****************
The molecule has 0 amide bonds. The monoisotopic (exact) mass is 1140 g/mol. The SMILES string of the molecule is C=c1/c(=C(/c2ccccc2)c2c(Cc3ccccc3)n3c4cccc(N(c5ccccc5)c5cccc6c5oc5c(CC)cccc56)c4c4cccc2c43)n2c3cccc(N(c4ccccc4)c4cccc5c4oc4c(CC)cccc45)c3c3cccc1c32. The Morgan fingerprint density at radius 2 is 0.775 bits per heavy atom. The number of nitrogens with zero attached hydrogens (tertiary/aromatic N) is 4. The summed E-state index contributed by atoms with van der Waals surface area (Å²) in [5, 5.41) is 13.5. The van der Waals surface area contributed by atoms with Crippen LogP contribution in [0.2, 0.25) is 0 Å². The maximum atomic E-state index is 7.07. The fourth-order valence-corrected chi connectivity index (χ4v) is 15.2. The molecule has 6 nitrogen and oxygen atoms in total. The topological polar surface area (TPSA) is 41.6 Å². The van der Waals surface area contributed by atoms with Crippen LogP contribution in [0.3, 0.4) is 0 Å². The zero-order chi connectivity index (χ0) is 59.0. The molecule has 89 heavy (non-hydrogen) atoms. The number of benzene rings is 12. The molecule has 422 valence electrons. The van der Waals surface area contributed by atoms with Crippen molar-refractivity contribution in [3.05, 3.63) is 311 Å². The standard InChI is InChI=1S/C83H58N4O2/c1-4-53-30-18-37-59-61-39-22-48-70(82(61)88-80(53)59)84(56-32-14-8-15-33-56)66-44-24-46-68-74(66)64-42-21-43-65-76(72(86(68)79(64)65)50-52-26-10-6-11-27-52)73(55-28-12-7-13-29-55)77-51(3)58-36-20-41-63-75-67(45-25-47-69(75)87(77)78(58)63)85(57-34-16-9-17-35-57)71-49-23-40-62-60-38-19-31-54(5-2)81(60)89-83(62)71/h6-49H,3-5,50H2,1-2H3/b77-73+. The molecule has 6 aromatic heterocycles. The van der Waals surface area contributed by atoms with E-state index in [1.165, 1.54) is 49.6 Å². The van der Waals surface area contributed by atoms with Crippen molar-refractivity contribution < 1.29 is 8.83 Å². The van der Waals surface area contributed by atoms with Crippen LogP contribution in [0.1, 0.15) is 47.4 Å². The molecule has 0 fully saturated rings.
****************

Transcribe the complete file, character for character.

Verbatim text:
The molecule has 0 amide bonds. The monoisotopic (exact) mass is 1140 g/mol. The SMILES string of the molecule is C=c1/c(=C(/c2ccccc2)c2c(Cc3ccccc3)n3c4cccc(N(c5ccccc5)c5cccc6c5oc5c(CC)cccc56)c4c4cccc2c43)n2c3cccc(N(c4ccccc4)c4cccc5c4oc4c(CC)cccc45)c3c3cccc1c32. The Morgan fingerprint density at radius 2 is 0.775 bits per heavy atom. The number of nitrogens with zero attached hydrogens (tertiary/aromatic N) is 4. The summed E-state index contributed by atoms with van der Waals surface area (Å²) in [5, 5.41) is 13.5. The van der Waals surface area contributed by atoms with Crippen LogP contribution in [0.2, 0.25) is 0 Å². The maximum atomic E-state index is 7.07. The fourth-order valence-corrected chi connectivity index (χ4v) is 15.2. The molecule has 6 nitrogen and oxygen atoms in total. The topological polar surface area (TPSA) is 41.6 Å². The van der Waals surface area contributed by atoms with Crippen LogP contribution in [0.3, 0.4) is 0 Å². The zero-order chi connectivity index (χ0) is 59.0. The molecule has 89 heavy (non-hydrogen) atoms. The number of benzene rings is 12. The molecule has 422 valence electrons. The van der Waals surface area contributed by atoms with Crippen molar-refractivity contribution in [3.05, 3.63) is 311 Å². The standard InChI is InChI=1S/C83H58N4O2/c1-4-53-30-18-37-59-61-39-22-48-70(82(61)88-80(53)59)84(56-32-14-8-15-33-56)66-44-24-46-68-74(66)64-42-21-43-65-76(72(86(68)79(64)65)50-52-26-10-6-11-27-52)73(55-28-12-7-13-29-55)77-51(3)58-36-20-41-63-75-67(45-25-47-69(75)87(77)78(58)63)85(57-34-16-9-17-35-57)71-49-23-40-62-60-38-19-31-54(5-2)81(60)89-83(62)71/h6-49H,3-5,50H2,1-2H3/b77-73+. The molecule has 6 aromatic heterocycles. The van der Waals surface area contributed by atoms with E-state index in [1.165, 1.54) is 49.6 Å². The van der Waals surface area contributed by atoms with Crippen molar-refractivity contribution < 1.29 is 8.83 Å². The van der Waals surface area contributed by atoms with Crippen LogP contribution in [0.1, 0.15) is 47.4 Å². The molecule has 0 fully saturated rings.